Yes, antidepressants can permanently change your brain. The first thing to understand is that antidepressants change your brain. It takes a long time for those changes to go back to normal, and sometimes they don’t go back to normal at all. The second thing you need to understand is that the brain is constantly changing anyway.

Your brain is always changing and adapting…and no one knows how it will change without medication. We do know, however, that the way it changes without medication won’t be as good–and that’s why people take antidepressant medications in the first place.

What are the long-term effects of antidepressants?

One of the most common side effects of antidepressants is weight gain. Some people may also experience sexual dysfunction, sleep problems, and changes in appetite. It’s difficult to go off antidepressants because there are those long-term side effects that make it tough to discontinue the drugs.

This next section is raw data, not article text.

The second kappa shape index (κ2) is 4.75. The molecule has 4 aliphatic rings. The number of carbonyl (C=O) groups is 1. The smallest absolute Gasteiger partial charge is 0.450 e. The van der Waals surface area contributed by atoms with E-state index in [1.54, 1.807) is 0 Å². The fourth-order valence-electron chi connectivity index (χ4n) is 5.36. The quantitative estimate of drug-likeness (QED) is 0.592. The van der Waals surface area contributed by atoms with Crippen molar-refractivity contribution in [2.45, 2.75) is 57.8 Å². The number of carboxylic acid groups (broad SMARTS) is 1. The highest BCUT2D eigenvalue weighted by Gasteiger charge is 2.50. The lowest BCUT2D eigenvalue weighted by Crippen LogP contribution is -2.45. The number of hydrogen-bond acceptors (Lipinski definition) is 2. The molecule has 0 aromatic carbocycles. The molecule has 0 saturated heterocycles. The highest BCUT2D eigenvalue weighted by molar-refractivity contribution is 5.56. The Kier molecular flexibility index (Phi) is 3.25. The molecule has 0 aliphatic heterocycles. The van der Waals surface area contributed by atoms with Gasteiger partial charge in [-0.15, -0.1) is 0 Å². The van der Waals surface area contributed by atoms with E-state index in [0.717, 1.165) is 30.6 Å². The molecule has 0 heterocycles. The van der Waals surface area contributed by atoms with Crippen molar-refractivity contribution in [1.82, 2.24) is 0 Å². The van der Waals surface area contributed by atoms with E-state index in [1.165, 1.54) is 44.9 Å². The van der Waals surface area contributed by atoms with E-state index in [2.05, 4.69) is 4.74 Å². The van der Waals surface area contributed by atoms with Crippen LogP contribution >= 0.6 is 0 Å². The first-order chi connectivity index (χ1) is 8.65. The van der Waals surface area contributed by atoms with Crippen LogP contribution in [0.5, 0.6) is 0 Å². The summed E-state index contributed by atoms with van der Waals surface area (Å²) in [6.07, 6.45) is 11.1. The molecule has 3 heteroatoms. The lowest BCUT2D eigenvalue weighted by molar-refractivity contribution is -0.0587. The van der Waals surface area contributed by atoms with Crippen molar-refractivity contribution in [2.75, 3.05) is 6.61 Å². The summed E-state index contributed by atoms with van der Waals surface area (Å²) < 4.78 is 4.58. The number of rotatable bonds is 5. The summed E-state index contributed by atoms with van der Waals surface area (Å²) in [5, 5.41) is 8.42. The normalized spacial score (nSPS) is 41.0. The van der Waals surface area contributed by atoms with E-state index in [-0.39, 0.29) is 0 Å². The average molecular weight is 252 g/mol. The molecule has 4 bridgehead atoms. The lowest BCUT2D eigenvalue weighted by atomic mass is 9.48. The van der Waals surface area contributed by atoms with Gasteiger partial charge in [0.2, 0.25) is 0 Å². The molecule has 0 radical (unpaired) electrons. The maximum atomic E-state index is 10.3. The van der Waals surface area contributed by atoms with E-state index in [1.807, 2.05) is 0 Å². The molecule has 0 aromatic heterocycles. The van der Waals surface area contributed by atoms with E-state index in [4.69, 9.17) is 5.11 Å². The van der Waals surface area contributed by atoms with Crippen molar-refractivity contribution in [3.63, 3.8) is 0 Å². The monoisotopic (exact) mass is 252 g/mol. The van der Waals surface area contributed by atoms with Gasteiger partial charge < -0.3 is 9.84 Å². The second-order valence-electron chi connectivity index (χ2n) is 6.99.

What are the long-term effects of antidepressants?

These side effects can make your brain go back to normal once you stop taking an antidepressant, but that’s not always the case. Your brain will only return to normal if it’s been altered by the drug, which happens more often than not.

If you want to avoid these negative side effects, discuss other options with your doctors like counseling therapy or cognitive-behavioral therapy (CBT). These treatments have been proven effective in treating mental pain and anxiety disorders. Your brain will never go back to normal if you stay on antidepressants for too long, so be sure to be mindful when using them.

Do antidepressants change your personality?